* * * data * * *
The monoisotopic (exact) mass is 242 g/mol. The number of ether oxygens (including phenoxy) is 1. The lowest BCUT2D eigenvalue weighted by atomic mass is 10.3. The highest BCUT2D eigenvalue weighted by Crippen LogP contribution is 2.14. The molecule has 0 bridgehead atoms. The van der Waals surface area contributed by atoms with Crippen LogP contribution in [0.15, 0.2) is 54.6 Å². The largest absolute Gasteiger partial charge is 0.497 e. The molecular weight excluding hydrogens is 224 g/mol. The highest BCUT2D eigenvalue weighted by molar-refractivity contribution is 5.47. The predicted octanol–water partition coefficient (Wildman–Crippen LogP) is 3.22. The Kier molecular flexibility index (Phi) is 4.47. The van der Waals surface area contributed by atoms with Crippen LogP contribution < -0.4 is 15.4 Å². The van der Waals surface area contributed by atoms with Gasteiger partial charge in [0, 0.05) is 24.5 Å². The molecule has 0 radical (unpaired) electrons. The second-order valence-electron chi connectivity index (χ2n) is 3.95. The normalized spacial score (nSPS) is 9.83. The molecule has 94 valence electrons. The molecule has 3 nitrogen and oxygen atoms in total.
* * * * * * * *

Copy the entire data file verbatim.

The monoisotopic (exact) mass is 242 g/mol. The number of ether oxygens (including phenoxy) is 1. The lowest BCUT2D eigenvalue weighted by atomic mass is 10.3. The highest BCUT2D eigenvalue weighted by Crippen LogP contribution is 2.14. The molecule has 0 bridgehead atoms. The van der Waals surface area contributed by atoms with Crippen LogP contribution in [0.15, 0.2) is 54.6 Å². The largest absolute Gasteiger partial charge is 0.497 e. The molecular weight excluding hydrogens is 224 g/mol. The highest BCUT2D eigenvalue weighted by molar-refractivity contribution is 5.47. The predicted octanol–water partition coefficient (Wildman–Crippen LogP) is 3.22. The Kier molecular flexibility index (Phi) is 4.47. The van der Waals surface area contributed by atoms with Crippen LogP contribution < -0.4 is 15.4 Å². The van der Waals surface area contributed by atoms with Gasteiger partial charge in [0, 0.05) is 24.5 Å². The molecule has 0 radical (unpaired) electrons. The second-order valence-electron chi connectivity index (χ2n) is 3.95. The normalized spacial score (nSPS) is 9.83. The molecule has 94 valence electrons. The molecule has 3 nitrogen and oxygen atoms in total.